Kavinder Singh Bisht Just One Bout Far From Medal

The AIBA World Boxing Championship (AIBAWRC) is going on in Hamburg and a lot of participants are there from all over the world to win various titles.

India is also there, and the boxers are showing their extraordinary performances there. And Kavinder Singh Bisht has been just one bout far from winning first medal by India

Bisht is 24-years-old now and he has beat Mohamed Flissi, the two-time world championship of Algeria with the score 3-2 on Monday night. With this win he books his tryst with destiny.

Kavinder will fight opposite Inkyu Kim, who is from Korea in the 52kg category in the quarterfinals. If Kavinder wins this match, then he will be entitled to the bronze medal at least. And this will be the first medal by India in the championship.


Bradley Saunders (12-1) is set to return to the ring after 21 months. He lost surprisingly to French fighter RenaldGarrido (14-11-1).

The Beijing 2008 Olympian is expected back in the fold when he fights in Newcastle on June 23.

Saunders injured his hands in his only defeat but after a successful surgery, the WBO Intercontinental champion would make a reappearance on stage. Back in 2015, he was disqualified by the umpire Steve Gray for an intentional head butt on Garrido. He injured himself and was taken straight into emergency surgery.

He has been injury plagued in recent years. in just his fifth pro fight, he had to be operated on after his eight round clash with Irish fighter Peter McDonagh in 2012. Recurring injury has made him a familiar face to hand specialist Mike Hayton.



Mixed Martial Arts (MMA) has been rising steadily in popularity in Asia, particularly India, according to reports.

The combat sport encompasses boxing, wrestling, taekwondo, kick boxing, judo, Brazilina jiu jitsu, Muay Thai et al. It involved lot of blood and sweats as the competitors’ slug it out to remain the last person standing.

MMA involved combining techniques and styles from other physical combat sport to wear out an opponent. Indians, instead of seeing cricket or watching soccer, have been increasingly taking to the sport.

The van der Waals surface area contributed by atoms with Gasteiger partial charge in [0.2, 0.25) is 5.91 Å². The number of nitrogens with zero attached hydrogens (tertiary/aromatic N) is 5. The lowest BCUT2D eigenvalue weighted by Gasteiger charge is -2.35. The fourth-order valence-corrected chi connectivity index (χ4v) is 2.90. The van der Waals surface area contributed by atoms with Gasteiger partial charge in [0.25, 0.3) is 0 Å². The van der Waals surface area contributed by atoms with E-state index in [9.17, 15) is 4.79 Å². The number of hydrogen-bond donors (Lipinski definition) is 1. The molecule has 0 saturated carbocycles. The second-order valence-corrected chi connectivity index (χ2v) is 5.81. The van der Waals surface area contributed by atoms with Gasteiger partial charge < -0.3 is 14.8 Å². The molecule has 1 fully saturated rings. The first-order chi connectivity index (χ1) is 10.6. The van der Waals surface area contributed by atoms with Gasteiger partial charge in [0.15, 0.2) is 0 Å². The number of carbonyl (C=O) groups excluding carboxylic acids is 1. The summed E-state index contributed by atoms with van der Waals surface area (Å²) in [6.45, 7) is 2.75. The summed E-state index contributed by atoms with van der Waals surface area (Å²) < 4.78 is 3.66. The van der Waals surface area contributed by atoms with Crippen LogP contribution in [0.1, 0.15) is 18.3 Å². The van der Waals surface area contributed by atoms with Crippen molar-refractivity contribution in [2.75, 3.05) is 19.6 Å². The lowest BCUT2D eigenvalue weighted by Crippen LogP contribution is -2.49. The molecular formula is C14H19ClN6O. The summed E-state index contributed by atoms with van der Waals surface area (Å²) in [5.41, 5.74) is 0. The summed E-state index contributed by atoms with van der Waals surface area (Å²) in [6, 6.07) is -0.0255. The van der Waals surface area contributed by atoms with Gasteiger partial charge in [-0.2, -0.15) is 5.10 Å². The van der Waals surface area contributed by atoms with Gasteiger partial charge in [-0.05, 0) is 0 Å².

“I have been training in taekwondo and MMA for the past six years. I was 15 years old then and had no idea about MMA, but I started learning taekwondo under my school instructor. After that, I started training in boxing as well,” 21-year old MMA fighter Bharti Dhoundiyal said about the sport.

The passionate university student added that the “different” rule of the physical sport made it even more exciting for her.



Former WBA heavyweight champion Wladimir Klitschko has insisted that competing as a challenger against Anthony Joshua has rekindled his adrenaline.


Washington To Face Wilder Soon

Gerald Washington was given a voluntary defense for the WBC championship title. He has announced that he might be looking at fighting Deontay Wilder.


Former Boxer Ron Newquist Starts Off His Boxing Gym

Ron Newquist has always been a boxer first and a basketball coach next.

That is his professional background for those who are not in the know. Being the catch for the girls’ team Bloom in basketball, he can also teach a thing or two about boxing.

Ward ready to fight Froch in the UK

American boxer Andre Ward has said that he is eager to take on Englishman Carl Froch once again and he is even willing to travel to the United Kingdom to make the match happen.


Timothy Bradley ready for return

The last time American boxer Timothy Bradley entered the ring on December 13 last year, he was held to a very controversial and questionable draw against Diego Chavez at the fabled Cosmopolitan arena in Las Vegas, Nevada. He suffered a severely swollen left cheek as a result of a clash of heads with the rugged boxer from Argentina.

Trying To Make A New History

Boxer Paul Butler, from Ellesemere Port has his eyes on the boxing history with second world title at lower weight. Last June, Butler beat Stuart Hall for the crown of IBF Bantamweight. He is now planning to fight Zolani Tete a South African, who is a weight lower.

Pacquiao past peak, says Khan

There always comes a time in every athlete's life when they are the peak of their physical abilities; and when the peak comes, it is followed by a steep descent as well, when their capabilities as an athlete begin to decrease over time.